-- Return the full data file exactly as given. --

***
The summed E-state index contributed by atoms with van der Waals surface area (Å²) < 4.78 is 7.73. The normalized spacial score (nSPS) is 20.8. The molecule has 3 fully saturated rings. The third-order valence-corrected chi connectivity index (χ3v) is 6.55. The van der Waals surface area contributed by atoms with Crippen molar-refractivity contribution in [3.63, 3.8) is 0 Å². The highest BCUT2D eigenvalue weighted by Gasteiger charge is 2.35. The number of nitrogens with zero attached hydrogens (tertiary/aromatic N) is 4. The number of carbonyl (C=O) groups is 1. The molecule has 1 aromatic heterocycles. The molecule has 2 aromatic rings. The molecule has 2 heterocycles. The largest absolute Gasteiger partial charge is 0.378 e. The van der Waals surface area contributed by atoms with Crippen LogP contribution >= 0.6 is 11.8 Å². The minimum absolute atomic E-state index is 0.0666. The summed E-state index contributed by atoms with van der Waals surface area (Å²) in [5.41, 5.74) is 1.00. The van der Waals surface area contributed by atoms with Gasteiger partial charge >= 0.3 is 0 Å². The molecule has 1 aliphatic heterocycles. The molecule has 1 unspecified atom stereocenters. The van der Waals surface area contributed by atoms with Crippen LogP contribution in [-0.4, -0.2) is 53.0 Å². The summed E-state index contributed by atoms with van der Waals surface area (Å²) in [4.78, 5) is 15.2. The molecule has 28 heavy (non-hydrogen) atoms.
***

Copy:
The summed E-state index contributed by atoms with van der Waals surface area (Å²) < 4.78 is 7.73. The normalized spacial score (nSPS) is 20.8. The molecule has 3 fully saturated rings. The third-order valence-corrected chi connectivity index (χ3v) is 6.55. The van der Waals surface area contributed by atoms with Crippen molar-refractivity contribution in [3.63, 3.8) is 0 Å². The highest BCUT2D eigenvalue weighted by Gasteiger charge is 2.35. The number of nitrogens with zero attached hydrogens (tertiary/aromatic N) is 4. The number of carbonyl (C=O) groups is 1. The molecule has 1 aromatic heterocycles. The molecule has 2 aromatic rings. The molecule has 2 heterocycles. The largest absolute Gasteiger partial charge is 0.378 e. The van der Waals surface area contributed by atoms with Crippen LogP contribution >= 0.6 is 11.8 Å². The minimum absolute atomic E-state index is 0.0666. The summed E-state index contributed by atoms with van der Waals surface area (Å²) in [5.41, 5.74) is 1.00. The van der Waals surface area contributed by atoms with Gasteiger partial charge >= 0.3 is 0 Å². The molecule has 1 aliphatic heterocycles. The molecule has 1 unspecified atom stereocenters. The van der Waals surface area contributed by atoms with Crippen LogP contribution in [-0.4, -0.2) is 53.0 Å². The summed E-state index contributed by atoms with van der Waals surface area (Å²) in [4.78, 5) is 15.2. The molecule has 28 heavy (non-hydrogen) atoms.